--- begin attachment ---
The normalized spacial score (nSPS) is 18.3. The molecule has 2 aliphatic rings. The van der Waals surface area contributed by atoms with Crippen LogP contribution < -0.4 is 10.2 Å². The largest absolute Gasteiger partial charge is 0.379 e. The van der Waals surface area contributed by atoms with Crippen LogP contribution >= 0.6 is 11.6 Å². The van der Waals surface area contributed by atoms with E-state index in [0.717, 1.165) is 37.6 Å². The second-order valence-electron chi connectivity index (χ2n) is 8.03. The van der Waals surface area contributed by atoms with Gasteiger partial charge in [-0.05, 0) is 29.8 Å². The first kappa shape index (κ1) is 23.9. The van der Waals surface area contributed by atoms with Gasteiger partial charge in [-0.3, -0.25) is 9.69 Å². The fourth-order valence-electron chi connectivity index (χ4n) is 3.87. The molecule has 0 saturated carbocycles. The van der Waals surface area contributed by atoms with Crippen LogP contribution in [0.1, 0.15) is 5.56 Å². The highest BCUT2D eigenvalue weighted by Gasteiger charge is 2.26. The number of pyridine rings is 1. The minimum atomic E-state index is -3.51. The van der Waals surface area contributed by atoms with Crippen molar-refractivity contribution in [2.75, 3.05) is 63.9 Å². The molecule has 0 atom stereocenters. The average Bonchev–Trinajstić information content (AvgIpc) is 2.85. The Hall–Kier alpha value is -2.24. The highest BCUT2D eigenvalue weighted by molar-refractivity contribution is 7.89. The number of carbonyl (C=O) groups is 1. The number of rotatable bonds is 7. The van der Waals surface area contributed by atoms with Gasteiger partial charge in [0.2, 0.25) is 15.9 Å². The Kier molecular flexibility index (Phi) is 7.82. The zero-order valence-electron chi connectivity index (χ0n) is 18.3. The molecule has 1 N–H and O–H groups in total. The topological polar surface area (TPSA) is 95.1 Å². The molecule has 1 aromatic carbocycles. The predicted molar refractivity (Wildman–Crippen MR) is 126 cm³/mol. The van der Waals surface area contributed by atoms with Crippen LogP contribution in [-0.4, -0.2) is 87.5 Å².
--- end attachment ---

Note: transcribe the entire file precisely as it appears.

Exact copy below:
The normalized spacial score (nSPS) is 18.3. The molecule has 2 aliphatic rings. The van der Waals surface area contributed by atoms with Crippen LogP contribution < -0.4 is 10.2 Å². The largest absolute Gasteiger partial charge is 0.379 e. The van der Waals surface area contributed by atoms with Crippen LogP contribution >= 0.6 is 11.6 Å². The van der Waals surface area contributed by atoms with E-state index in [0.717, 1.165) is 37.6 Å². The second-order valence-electron chi connectivity index (χ2n) is 8.03. The van der Waals surface area contributed by atoms with Gasteiger partial charge in [-0.05, 0) is 29.8 Å². The first kappa shape index (κ1) is 23.9. The van der Waals surface area contributed by atoms with Gasteiger partial charge in [-0.3, -0.25) is 9.69 Å². The fourth-order valence-electron chi connectivity index (χ4n) is 3.87. The molecule has 0 saturated carbocycles. The van der Waals surface area contributed by atoms with Crippen LogP contribution in [0.1, 0.15) is 5.56 Å². The highest BCUT2D eigenvalue weighted by Gasteiger charge is 2.26. The number of pyridine rings is 1. The minimum atomic E-state index is -3.51. The van der Waals surface area contributed by atoms with Crippen molar-refractivity contribution in [2.75, 3.05) is 63.9 Å². The molecule has 0 atom stereocenters. The average Bonchev–Trinajstić information content (AvgIpc) is 2.85. The Hall–Kier alpha value is -2.24. The highest BCUT2D eigenvalue weighted by molar-refractivity contribution is 7.89. The number of carbonyl (C=O) groups is 1. The number of rotatable bonds is 7. The van der Waals surface area contributed by atoms with Gasteiger partial charge in [0.2, 0.25) is 15.9 Å². The Kier molecular flexibility index (Phi) is 7.82. The zero-order valence-electron chi connectivity index (χ0n) is 18.3. The molecule has 1 N–H and O–H groups in total. The topological polar surface area (TPSA) is 95.1 Å². The molecule has 1 aromatic carbocycles. The predicted molar refractivity (Wildman–Crippen MR) is 126 cm³/mol. The van der Waals surface area contributed by atoms with Crippen LogP contribution in [-0.4, -0.2) is 87.5 Å².